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Prevent False Hot Spot Readings With These Tips

First, don't just "point and shoot" with your IR gun

Fig. 1: Dan’s IR SEEK Camera, available from Amazon, Grainger and Allied Electronics.

Dan Grimes handles radio broadcast maintenance for the Southwest Region of Faith Communications Corp. 

Dan recently took advantage of a Telos-sponsored tips webinar provided by the Society of Broadcast Engineers. He picked up on one of the tips provided by Richard Wood, an independent consultant and principal of Resonant Results Ltd. Richard performs infrared camera inspections for all types of facilities, among other services.

In the SBE presentation, I share some of Richard’s photos, showing “hot spots” detected by his inspections. Many of these are at rigid line junctions, or elbows, where a bullet is overheating and ready to fail.

Richard’s service becomes an insurance of sorts for stations that do not want to endure the catastrophic failure of a bullet and transmission line — potentially costing the station tens of thousands of dollars in repairs and lost revenue.

Dan has been performing this maintenance inspection for the Faith Communications Corp. stations for some time. Dan uses both the Seek IR camera and an Etekcity IR gun. His warning is that both instruments can give false results when looking at a brass rigid transmission line.  

The brass is simply an IR reflector, so the reading turns out to be whatever the brass is reflecting. If a cold door is opposite the line, it reads cold. Turn over to the other side where there is a warm transmitter, and it reads hot. 

Fig. 2: (A) Rigid Line Elbow – Angle 1 at filter; (B) the IR image with no tape covering the line; (C) black tape covering the suspect right angle, reducing reflections; (D) the IR image with black tape covering the elbow.
Fig. 3: Elbow number 2, measured with the IR temperature gun.

When you have a dilemma, you turn to an expert. In this case, I contacted Richard Wood, who said that false readings are actually common in IR work. The key word is emissivity. 

Richard provided a website that discusses the different reflected versus transmitted values of thermal energy from an object.

Richard added that when he took IR training, they showed how to make a highly reflective object easier to “read.” The trick was — yep, you guessed it — Scotch 33 Tape. You cover the area to be measured with the black tape, and then you measure the object, not the reflected IR value. 

Higher-end cameras allow the operator to adjust the emissity level of the measurement, but I think you’ll find the black tape is less expensive! 

Richard also typically moves around to different angles when testing new transmission lines or highly polished brass and aluminum.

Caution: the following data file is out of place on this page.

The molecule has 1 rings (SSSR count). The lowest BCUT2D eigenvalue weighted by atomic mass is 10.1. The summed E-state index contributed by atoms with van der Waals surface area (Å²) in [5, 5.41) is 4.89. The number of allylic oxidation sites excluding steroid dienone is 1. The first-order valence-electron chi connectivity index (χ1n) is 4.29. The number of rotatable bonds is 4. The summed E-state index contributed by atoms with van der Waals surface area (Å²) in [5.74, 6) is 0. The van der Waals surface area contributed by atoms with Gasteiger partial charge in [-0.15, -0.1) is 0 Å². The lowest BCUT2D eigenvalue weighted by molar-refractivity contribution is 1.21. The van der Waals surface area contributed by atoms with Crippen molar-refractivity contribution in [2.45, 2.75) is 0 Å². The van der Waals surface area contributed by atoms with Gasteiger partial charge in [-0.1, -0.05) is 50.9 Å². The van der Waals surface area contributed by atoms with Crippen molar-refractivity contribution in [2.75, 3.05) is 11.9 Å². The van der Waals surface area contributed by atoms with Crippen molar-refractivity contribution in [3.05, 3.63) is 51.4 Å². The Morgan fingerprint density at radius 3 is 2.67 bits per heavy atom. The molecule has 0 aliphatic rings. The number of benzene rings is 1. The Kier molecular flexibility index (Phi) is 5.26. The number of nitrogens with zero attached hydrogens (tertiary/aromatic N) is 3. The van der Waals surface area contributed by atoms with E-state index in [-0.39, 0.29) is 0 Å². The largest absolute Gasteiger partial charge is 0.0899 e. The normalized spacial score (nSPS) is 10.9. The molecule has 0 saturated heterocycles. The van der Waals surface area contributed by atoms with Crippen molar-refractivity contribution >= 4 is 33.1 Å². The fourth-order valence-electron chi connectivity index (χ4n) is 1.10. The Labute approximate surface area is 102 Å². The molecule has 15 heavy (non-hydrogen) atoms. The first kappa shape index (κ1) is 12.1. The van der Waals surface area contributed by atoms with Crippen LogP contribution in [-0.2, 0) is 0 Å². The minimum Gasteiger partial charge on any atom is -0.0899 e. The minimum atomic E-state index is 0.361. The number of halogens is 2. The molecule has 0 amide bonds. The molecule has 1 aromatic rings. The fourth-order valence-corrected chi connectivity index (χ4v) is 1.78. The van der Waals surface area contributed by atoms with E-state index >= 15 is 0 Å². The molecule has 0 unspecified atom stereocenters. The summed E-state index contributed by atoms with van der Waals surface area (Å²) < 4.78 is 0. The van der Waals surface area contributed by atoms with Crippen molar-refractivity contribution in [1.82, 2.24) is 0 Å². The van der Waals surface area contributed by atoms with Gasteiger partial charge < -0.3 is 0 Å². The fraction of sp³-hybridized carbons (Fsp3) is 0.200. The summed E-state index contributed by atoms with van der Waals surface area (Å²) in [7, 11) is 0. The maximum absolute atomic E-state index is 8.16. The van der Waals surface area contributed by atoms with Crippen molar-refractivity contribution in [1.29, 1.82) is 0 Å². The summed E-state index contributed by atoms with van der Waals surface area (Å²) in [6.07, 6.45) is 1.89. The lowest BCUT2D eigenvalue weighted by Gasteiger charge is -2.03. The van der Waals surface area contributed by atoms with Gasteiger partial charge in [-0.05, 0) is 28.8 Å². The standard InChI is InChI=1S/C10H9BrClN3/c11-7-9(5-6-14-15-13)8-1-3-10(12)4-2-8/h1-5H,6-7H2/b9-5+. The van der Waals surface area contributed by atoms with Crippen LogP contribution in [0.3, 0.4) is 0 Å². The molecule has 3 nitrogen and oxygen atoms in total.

Fig. 4: (A) Angle number 2, with no tape; (B) IR image of the same angle, no tape; (C) angle number 2, showing line covered with black tape; (D) IR image of same — note the “red” temperature not seen in the image with reflections.

Richard pointed out another key feature in any measurement device — the spot size ratio. This is the pattern measurement area at a given distance. Even though there may be a “laser” pointer, that does not mean that that is the only point measured.

So Richard’s suggestion is not to just “point and shoot.” Instead, put Scotch 33 tape on the elbows you want to measure. Then use the thermal gun at the same physical distance point each time. The result will be repeatable values that can be put in a log. An easy way to accomplish this is to tape the line and an X on the floor for the measurement target and send points. 

Dan provided several images to demonstrate this effect “with and without black tape.” The results are seen in Figs. 2, 4 and 5. 

Fig. 5: (A) A third junction to be measured at the bandpass filter; (B) the IR picture of the third junction, with no tape applied to the junction; (C) the third junction with tape applied; (D) the IR image of the third junction, with tape applied — normal temperatures noted.

Richard Wood and Resonant Results can be reached at 1-608-839-3930.


The SBE membership drive is underway. If you opt for SBE MemberPlus membership, you’ll have access to the library of all SBE webinars — including the Workbench Tips Webinar. 

These webinars are an excellent resource for engineering education — whether you’re new to the industry or an old salt like me, but still learning! 

Head to for more information.

John Bisset has spent 50 years in the broadcasting industry and is still learning. He handles western U.S. radio sales for the Telos Alliance. He holds CPBE certification with the Society of Broadcast Engineers and is a past recipient of the SBE’s Educator of the Year Award.